Old-Fashioned American Muscle
Still, a concept truly becomes reality for a consumer only on the assembly line, where blue-collar workers lay up hulls, fabricate countless smaller components and then literally start to assemble the puzzle, piece by piece, in full-scale production.
Quality builders not only closely monitor the process but also constantly try to improve upon it. Regal’s technicians are routinely exposed to new methodologies to make their efforts more productive.
“We’re constantly coaching and educating them on lean manufacturing, and what we need to do as a company in the long term,” explains Andre Rakofsky, Regal’s senior team leader for yacht assembly. “When they understand that, when they play a role, they feel good about what they’re doing.”
Regal enforces the same workmanship standards for a 22-foot runabout as it does for a 50-foot yacht. A worker with significant tenure often applies those standards; many count 20-plus years with the company. “It’s easy to tell somebody they’ve got to work faster,” Rakofsky says. “But when you actually show them a way to do it better, why we need to try to do it that way, and then they buy into it, the effects just multiply.”
Motivating employees is a trait shared by Cobalt. Here, a monthly bonus program appeals not only to a worker’s pride but also his wallet. It’s based on profit, a bottom line that’s reduced by warranty claims. “If a boat is the best quality it can be when it leaves, it’s probably not going to come back on a warranty claim,” explains Tony Altis, supervisor of small-boat assembly. “That means that’s more money in our pocket.”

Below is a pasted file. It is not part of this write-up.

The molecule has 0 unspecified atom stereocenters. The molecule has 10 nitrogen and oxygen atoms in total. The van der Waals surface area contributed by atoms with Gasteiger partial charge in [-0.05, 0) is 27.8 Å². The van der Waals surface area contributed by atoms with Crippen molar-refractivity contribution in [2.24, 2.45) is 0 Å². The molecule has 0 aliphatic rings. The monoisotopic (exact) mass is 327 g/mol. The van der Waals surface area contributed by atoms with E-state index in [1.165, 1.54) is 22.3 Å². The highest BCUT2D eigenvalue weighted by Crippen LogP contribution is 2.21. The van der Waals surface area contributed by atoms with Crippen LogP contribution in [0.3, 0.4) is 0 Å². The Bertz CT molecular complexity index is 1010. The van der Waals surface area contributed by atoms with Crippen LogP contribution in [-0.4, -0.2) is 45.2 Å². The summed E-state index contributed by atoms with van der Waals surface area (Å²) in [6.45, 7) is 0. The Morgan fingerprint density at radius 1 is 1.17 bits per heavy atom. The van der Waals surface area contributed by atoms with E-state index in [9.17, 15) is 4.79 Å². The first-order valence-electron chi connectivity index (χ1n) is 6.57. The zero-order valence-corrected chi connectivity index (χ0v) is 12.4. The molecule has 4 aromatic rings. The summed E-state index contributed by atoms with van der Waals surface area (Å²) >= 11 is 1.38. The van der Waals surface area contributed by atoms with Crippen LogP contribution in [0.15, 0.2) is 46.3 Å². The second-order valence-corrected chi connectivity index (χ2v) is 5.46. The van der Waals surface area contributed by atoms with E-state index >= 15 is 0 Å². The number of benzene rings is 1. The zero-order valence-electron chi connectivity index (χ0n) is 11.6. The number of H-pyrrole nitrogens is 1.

Altis says that Cobalt workers aren’t pressured to produce. Instead, they’re told the company’s primary expectation is that they simply do their best with what they’re handed that day. Cobalt employees also take natural pride in the brand’s reputation. Though the company has a dedicated quality control department, builders are told they too are an integral part of the process. “Just about everybody who touches the boat can tell you if it’s up to quality or not,” Altis explains.
Maintaining that reputation is hard work, but worth it. “It may be twice as hard as some other companies,” Altis says, “but when I go home at night I know that we’re still the best at what we’re doing.